Video Game Review: “Tron: Run/r”


Endless runner games certainly aren’t anything new. Who here doesn’t have one sitting in their phone somewhere? Maybe you’ve long forgotten about the countless hours spent on running games such as “Temple Run” or “Canabalt,” but the genre certainly hasn’t been slowing down. Many fans of Disney’s film franchise Tron were taken aback when the latest entry in the multimillion dollar series would be one of these countless endless runner games, something we’ve all played at one point and many have just grown sick of seeing everywhere.  However, what might surprise both hardcore gamers and long time fans of the films, is how “Tron: Run/r” could very well be the most addictive and challenging running game you will ever play.

There isn’t really much story to speak of in this latest title from Disney Interactive and Sanzaru Games, (recent creator of the Playstation exclusive “Sly Cooper: Thieves in Time”) but what runner game ever has a grand plot behind the challenge? All there is to speak of in terms of some semblance of a plot, is that your program is trying to escape permanent deletion and the only way to make it out alive is running and/or driving your light cycle as fast as you can while avoiding everything the computer throws at you. OK, so maybe this game isn’t winning any awards in terms of a narrative that rivals the likes of “The Last of Us” or “The Witcher 3,” but you don’t go into a running game for story, you go in for the challenge. So, does “Tron: Run/r” live up to such a task?

The answer, my friends, is a resounding yes. “Tron: Run/r” feels like the first kind of runner challenge that’s actually designed more for the hardcore gamer, as opposed to something anyone could just pick up off of Google Play for a dollar. There’s a lot that sets this game apart from all the others you’ve played before it. For example, the production qualities behind “Tron: Run/r” are really impressive. The levels feel like you’ve stepped into the world of Tron: Legacy, with bright and vibrant colors glimmering throughout every level. In addition, the soundtrack offers some really catchy beats that match the stylized nature Tron has become known for, thanks to Daft Punk providing the soundtrack in Legacy. The songs aren’t groundbreaking by any means, but they serve their purpose well in fueling the intensity of the game’s difficulty and adding to the overall experience.

However, what appears to be this game’s biggest strength of all is the tracks themselves. As stated before, these levels are not designed for the casual gamer to pick up on quickly. These levels consistently change in order to throw the player off, and running isn’t the only thing you’ll be doing to get to the end. Gliding, grinding on rails, killing enemies with your disc, in-game bosses, running on walls, using a light cycle, avoiding last minute walls that come out of nowhere; when was the last time you played a runner game that threw so much at you? The challenge in completing these levels can be especially demanding when many of these things are thrown at you all at once. It may cause frustration now and again, but managing to defeat it all and complete your mission feels all the more rewarding because of it.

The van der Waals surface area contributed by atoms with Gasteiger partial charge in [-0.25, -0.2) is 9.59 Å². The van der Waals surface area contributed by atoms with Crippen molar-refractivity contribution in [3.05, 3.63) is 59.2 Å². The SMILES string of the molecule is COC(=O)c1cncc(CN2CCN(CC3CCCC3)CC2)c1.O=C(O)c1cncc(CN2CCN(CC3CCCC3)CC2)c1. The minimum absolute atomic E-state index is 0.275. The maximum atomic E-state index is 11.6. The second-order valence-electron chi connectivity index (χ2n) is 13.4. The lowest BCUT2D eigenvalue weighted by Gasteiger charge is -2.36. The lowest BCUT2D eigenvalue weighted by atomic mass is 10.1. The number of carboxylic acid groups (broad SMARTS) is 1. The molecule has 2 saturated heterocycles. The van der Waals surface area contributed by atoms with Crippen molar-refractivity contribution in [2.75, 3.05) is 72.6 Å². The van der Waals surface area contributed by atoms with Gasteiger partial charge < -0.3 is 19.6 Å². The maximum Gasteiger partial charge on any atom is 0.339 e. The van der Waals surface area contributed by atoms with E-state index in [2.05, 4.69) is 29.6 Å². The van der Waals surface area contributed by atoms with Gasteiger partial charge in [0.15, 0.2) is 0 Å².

On the other hand, what may end up being the game’s biggest turn off for buyers is what many will see as a steep price tag. “Tron:Run/r” may only be a downloadable game, and a $20 asking price certainly isn’t the worst  in the world, but this is a running game we’re talking about. The production qualities are reasonably high and the three different modes you can try out (Disc, Cycle and Stream) allow for high replay value, but many are already going to be turned off by this being a runner and the learning curve to play it well. Remember, this already wasn’t going to be for everyone, and the price isn’t helping its case. Additionally, the game can be relentless at times in difficulty, with even the first few levels demanding near perfection for a three star rating. The steep learning curve will probably turn off casual users, but the hardcore players will feel right at home in this title.

Overall, the price and difficulty of “Tron: Run/r” may be a turn off for some, but if you ever see this game on sale over the Playstation Network, Xbox Live or Steam, I highly recommend you buy it. Even if it is a runner at its core, the variety of levels, beautiful design and comprehensive challenge of each stage make it a title worth checking out if you’re up for a little trial and error. Not to mention, if everyone pours enough of their money into purchasing this game, maybe Walt Disney Pictures will reconsider making Tron 3 a reality, and we all should definitely make sure that happens.

Rating: 8/10

​Donald Strohman is a Pennsylvania State University film graduate currently residing in Metro Atlanta, Georgia. Before being a part of The Young Folks team, he contributed to GameDeck and the satire website The Black Sheep. He also writes for the game journalism site GameSkinny. When he's not trying to fulfill his life long dream of becoming the "Hash Slinging Slasher", Donald enjoys watching movies, playing video games, and writing; sometimes all at once.